For those who don't know, Geller is a guy who used to show up on television programs like The Tonight Show and perform various paranormal tricks. His fame drew the roving gaze of the CIA, and they had him come in for a series of tests. No word on whether he had a choice in the matter. The testers ultimately reached the conclusion that Geller was legit, stating in the declassified dox that he had, “demonstrated his paranormal perceptual ability in a convincing and unambiguous manner.” How did they reach that conclusion?Through double blind experiments, one of which involved sealing Geller in a room, having a worker make a drawing, and asking Geller to recreate the drawing without having seen it. The images above and below show three of the original drawings, and Geller's eerily accurate renderings.
 
Geller made a nice career for himself finding hidden objects, bending spoons, and reproducing hidden sketches, but the really interesting part is he may have been a spy. In 2013, a BBC documentary titled The Secret Life of Uri Geller–Psychic Spy? claimed Geller worked for the CIA, was recruited by Mossad, and performed such missions as using only the power of his mind to erase floppy discs carried by KGB agents. Geller allegedly spent years in Mexico working as security for President José López Portillo, and the aforementioned documentary suggests he was also involved in some capacity in the famed Israeli hostage rescue in Entebbe, Uganda in 1976. It may take a few more CIA declassifications before we get to the bottom of all that.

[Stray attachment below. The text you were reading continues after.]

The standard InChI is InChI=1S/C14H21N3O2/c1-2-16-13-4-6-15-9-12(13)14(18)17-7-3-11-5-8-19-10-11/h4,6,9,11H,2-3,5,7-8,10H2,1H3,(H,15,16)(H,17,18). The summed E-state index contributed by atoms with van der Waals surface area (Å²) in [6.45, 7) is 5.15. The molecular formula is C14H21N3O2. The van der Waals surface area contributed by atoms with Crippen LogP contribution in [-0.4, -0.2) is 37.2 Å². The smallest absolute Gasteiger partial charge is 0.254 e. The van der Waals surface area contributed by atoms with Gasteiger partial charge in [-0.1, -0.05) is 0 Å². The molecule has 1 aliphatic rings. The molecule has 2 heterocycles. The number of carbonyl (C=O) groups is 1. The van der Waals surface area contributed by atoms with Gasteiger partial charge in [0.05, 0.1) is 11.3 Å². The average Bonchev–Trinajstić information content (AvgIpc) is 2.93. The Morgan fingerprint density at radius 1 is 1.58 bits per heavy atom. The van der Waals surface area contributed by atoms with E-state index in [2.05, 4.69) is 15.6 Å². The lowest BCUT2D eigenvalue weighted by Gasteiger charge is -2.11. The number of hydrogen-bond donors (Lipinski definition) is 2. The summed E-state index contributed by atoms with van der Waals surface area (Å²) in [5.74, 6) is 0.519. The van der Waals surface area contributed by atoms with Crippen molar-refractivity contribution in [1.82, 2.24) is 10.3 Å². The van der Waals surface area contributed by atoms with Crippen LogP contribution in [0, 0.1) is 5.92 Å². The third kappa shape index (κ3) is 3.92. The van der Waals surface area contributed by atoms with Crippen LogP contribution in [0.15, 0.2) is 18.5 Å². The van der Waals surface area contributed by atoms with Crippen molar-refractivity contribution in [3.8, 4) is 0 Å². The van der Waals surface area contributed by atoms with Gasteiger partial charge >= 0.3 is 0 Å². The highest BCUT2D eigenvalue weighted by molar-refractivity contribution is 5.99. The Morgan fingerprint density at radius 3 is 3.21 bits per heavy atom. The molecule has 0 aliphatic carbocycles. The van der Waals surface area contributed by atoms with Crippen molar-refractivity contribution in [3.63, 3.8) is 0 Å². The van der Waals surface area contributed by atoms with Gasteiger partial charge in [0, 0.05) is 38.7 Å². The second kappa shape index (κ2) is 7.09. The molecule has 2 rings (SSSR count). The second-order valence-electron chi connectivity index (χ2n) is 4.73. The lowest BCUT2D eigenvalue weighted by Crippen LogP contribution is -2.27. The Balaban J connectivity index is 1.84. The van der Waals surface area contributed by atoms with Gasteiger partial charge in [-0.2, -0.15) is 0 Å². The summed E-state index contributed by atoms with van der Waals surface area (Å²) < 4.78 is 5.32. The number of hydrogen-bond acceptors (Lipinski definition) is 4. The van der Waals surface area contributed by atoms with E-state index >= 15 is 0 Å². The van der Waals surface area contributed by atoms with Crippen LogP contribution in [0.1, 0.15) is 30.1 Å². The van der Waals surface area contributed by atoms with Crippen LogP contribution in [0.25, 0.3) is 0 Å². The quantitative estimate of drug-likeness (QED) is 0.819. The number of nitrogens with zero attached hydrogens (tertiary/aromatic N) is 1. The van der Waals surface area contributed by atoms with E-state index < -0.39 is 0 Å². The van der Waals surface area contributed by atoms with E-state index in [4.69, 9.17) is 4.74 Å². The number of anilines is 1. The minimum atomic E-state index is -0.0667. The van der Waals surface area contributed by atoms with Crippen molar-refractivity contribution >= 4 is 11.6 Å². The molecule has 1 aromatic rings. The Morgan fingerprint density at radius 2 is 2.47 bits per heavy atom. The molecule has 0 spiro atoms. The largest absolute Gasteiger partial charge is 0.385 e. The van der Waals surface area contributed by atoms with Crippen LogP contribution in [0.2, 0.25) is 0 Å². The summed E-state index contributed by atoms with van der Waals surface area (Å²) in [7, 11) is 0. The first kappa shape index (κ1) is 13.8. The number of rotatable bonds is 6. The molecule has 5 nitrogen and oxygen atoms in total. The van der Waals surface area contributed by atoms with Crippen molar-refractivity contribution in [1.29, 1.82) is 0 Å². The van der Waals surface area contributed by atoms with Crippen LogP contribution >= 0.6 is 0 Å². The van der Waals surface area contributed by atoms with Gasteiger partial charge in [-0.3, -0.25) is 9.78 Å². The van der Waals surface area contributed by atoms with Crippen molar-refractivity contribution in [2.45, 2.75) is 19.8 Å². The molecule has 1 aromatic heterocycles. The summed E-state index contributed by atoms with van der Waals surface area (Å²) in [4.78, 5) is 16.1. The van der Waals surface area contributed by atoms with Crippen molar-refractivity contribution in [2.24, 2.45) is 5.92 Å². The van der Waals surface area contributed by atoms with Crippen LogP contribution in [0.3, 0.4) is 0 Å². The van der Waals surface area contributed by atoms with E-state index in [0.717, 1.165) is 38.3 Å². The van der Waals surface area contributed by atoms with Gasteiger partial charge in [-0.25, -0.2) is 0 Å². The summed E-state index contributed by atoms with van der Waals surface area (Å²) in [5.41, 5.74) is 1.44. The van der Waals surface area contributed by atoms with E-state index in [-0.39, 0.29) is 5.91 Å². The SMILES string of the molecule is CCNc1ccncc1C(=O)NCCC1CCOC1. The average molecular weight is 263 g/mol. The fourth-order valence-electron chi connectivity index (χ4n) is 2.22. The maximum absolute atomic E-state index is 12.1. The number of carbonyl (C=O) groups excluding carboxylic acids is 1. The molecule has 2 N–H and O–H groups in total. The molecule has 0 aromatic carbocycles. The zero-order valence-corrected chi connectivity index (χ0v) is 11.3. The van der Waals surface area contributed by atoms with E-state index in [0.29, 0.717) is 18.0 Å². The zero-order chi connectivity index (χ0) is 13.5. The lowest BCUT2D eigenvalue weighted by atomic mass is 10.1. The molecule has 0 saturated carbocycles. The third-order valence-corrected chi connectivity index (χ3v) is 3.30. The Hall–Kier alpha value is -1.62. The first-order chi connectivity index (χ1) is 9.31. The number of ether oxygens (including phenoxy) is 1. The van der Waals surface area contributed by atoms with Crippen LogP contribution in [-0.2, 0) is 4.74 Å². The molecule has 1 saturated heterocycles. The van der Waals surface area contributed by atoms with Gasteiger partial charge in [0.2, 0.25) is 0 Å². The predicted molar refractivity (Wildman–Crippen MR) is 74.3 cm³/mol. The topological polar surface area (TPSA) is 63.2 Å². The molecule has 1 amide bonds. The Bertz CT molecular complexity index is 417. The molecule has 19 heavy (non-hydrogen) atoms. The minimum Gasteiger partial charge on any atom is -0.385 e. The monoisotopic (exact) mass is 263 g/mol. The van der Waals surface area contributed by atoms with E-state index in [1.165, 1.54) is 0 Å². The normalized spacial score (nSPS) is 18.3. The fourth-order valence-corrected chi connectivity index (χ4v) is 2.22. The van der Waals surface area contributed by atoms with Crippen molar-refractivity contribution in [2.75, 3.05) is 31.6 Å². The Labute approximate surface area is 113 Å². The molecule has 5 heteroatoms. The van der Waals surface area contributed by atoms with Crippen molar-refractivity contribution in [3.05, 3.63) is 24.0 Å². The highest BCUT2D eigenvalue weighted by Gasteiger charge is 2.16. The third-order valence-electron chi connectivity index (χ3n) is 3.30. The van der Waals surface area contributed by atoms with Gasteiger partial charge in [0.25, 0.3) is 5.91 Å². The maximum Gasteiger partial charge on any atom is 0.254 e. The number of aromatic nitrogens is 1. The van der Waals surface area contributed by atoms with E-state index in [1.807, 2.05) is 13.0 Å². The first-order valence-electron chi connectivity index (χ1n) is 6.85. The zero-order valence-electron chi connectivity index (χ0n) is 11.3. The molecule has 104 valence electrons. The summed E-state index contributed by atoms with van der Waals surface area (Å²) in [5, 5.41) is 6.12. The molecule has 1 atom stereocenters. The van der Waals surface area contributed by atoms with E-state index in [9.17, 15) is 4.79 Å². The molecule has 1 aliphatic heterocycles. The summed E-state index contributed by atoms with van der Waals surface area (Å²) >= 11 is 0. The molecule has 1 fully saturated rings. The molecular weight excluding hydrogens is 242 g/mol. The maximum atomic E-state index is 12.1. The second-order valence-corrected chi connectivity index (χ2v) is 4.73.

Geller is still around at age seventy (looking about fifty, which might the most convincing evidence yet of his paranormal ability) and he still appears in news reports for antics such as purchasing Lamb Island, off the eastern coast of Scotland, which was the site of many witch trials, and for building a 12 foot-tall statue of a gorilla made from40,000 metal spoons. We aren't believers in psychic ability or any form of the paranormal. And we won't be unless we see evidence proving these realms exist. But the CIA said Geller was the real deal, so that's worth something. Of course, they also said Iraq had a nuclear weapons program, so maybe their opinion should be taken with a grain of salt.

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History Rewind
The headlines that mattered yesteryear.
May 25
1938—Alicante Is Bombed
During the Spanish Civil War, a squadron of Italian bombers sent by fascist dictator Benito Mussolini to support the insurgent Spanish Nationalists, bombs the town of Alicante, killing more than three-hundred people. Although less remembered internationally than the infamous Nazi bombing of Guernica the previous year, the death toll in Alicante is similar, if not higher.
1977—Star Wars Opens
George Lucas's sci-fi epic Star Wars premiers in the Unites States to rave reviews and packed movie houses. Produced on a budget of $11 million, the film goes on to earn $460 million in the U.S. and $337 million overseas, while spawning a franchise that would eventually earn billions and make Lucas a Hollywood icon.
May 24
1930—Amy Johnson Flies from England to Australia
English aviatrix Amy Johnson lands in Darwin, Northern Territory, becoming the first woman to fly from England to Australia. She had departed from Croydon on May 5 and flown 11,000 miles to complete the feat. Her storied career ends in January 1941 when, while flying a secret mission for Britain, she either bails out into the Thames estuary and drowns, or is mistakenly shot down by British fighter planes. The facts of her death remain clouded today.
May 23
1934—Bonnie and Clyde Are Shot To Death
Outlaws Bonnie Parker and Clyde Barrow, who traveled the central United States during the Great Depression robbing banks, stores and gas stations, are ambushed and shot to death in Louisiana by a posse of six law officers. Officially, the autopsy report lists seventeen separate entrance wounds on Barrow and twenty-six on Parker, including several head shots on each. So numerous are the bullet holes that an undertaker claims to have difficulty embalming the bodies because they won't hold the embalming fluid.